“Hold on, hold on,” [Ruth] Porat said in disbelief. “You’re calling me on a Sunday night saying that we just spent the entire weekend on Lehman and now we have this [AIG]? How the [foul language] did we spend the past forty-eight hours on the wrong thing?”

That is from Andrew Ross Sorkin’s Too Big to Fail. Reading the book leads me to ponder the differences between Chauffered America–Hollywood, investment bankers, and high government officials–and Strip Mall America–people who launch businesses like restaurants, hair salons, and other small enterprises.In spite of Sorkin’s low level of economic literacy (at one point, he gives Alan Greenspan’s claim to fame as his expertise in fiscal policy), his book is worth reading. He is an outstanding storyteller–I could not put it down until I finished. Moreover, the lack of economic insight is more than made up for by the sociological insight that one obtains from Sorkin’s details. He never misses a chance to describe what the financial titans were eating, how their offices were decorated, which brand of car they rode in, how they obtained last-minute air transportation, or the foul language they were using.

The book’s crescendo is the weekend of September 14-15, 2008, when Lehman goes bankrupt. Late on Saturday, while Lehman’s fate is still uncertain, several CEO’s and other executives are ensconced at the New York Fed. Sorkin writes,

In one corner, a number of exeuctives, trying to pass the time, were doing vicious imitations of Paulson, Geithner, and Cox. “Ahhhh, ummm, ahhh, ummm,” one banker muttered, adopting Paulson’s stammer. “Work harder, get smarter!” another shouted, mocking Geithner’s Boy Scoutish exhortations. A third did his best impression of Christopher Cox…”Two plus two? Um–could I have a calculator?” In another corner, Colm Kelleher, Morgan’s CFO, had begun playing BrickBreaker on his BlackBerry, and soon an unofficial tournament was under way, with everyone competitively comparing scores.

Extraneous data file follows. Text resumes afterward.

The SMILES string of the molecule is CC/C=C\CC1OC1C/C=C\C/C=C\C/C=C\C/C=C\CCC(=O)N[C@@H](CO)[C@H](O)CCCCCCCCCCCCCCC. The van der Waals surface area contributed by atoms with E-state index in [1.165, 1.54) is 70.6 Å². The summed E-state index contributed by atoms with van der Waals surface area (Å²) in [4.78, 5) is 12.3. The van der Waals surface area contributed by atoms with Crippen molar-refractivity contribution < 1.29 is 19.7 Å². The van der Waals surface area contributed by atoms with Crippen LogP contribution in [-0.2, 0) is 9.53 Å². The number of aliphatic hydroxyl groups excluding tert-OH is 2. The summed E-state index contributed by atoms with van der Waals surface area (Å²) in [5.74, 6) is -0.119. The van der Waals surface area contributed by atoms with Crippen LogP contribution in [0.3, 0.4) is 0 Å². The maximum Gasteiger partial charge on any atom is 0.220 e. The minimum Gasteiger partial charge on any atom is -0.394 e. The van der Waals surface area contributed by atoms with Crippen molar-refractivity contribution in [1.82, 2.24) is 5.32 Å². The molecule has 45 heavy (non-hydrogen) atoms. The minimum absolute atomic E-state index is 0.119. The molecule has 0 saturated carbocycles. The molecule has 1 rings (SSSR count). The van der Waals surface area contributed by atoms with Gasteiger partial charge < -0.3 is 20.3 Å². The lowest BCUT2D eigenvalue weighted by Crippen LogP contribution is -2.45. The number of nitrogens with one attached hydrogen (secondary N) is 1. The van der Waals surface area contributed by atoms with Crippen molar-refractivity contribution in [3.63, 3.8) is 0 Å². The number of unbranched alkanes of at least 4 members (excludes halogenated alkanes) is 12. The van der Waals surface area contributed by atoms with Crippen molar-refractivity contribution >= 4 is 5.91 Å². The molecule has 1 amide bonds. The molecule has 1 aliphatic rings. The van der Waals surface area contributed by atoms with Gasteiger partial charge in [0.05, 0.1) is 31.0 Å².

The obvious sociological point is that the top finance people live in a bubble, with secret entrances, isolated offices, chauffered automobiles, and private jets. Even the top government officials inhabit this world. Sorkin describes Geithner arriving at the airport in DC and losing it over not being met by a driver. Forced to take a taxi, Geithner turns to his colleague and says that he has no cash. Perhaps this would have been a moment to teach the head of the New York Fed how to use an ATM.

Sorkin managed to make me feel some sympathy for Henry Paulson, the earthy control freak. Annoyed that SEC Chairman Cox had not undertaken a task that Paulson had wanted, we hear:

“I don’t want to be left here holding Herman,” the Treasury secretary said, glancing at his zipper in case the joke wasn’t clear.

Ultimately, the hard-charging Gulliver was tied down by the Lilliputians of the British banking regulators, who made it impossible for Barclay’s to bid on Lehman prior to its bankruptcy. In that respect, Paulson was actually left holding Herman, as it were.

In Sorkin’s telling, Geithner and Paulson are the deal-making heavies. Bernanke makes cameo appearances to utter professorial remarks, but otherwise seems like a non-player.

I do not see how reading this book can help but reinforce a Simon Johnson/James Kwak view of Washington captured by Wall Street. Paulson seems to have no use for anyone who is not a Goldman Sachs alumnus. Geithner seems to have no use for anyone who is not a CEO of a large financial institution. Both of them view the collapse of major Wall Street firms as Armageddon.

The “regulatory overhaul” promised by the Obama Administration is still the same-old, same-old. Chauffered America will be restored to its exalted status, with a few new rules and regulations thrown in.

Instead, somebody should be asking the deeper question about Chauffered America. If Chauffered America were to disappear, would the rest of us miss it? Or could Strip Mall America get along just fine without the big-time bankers and their friends in government?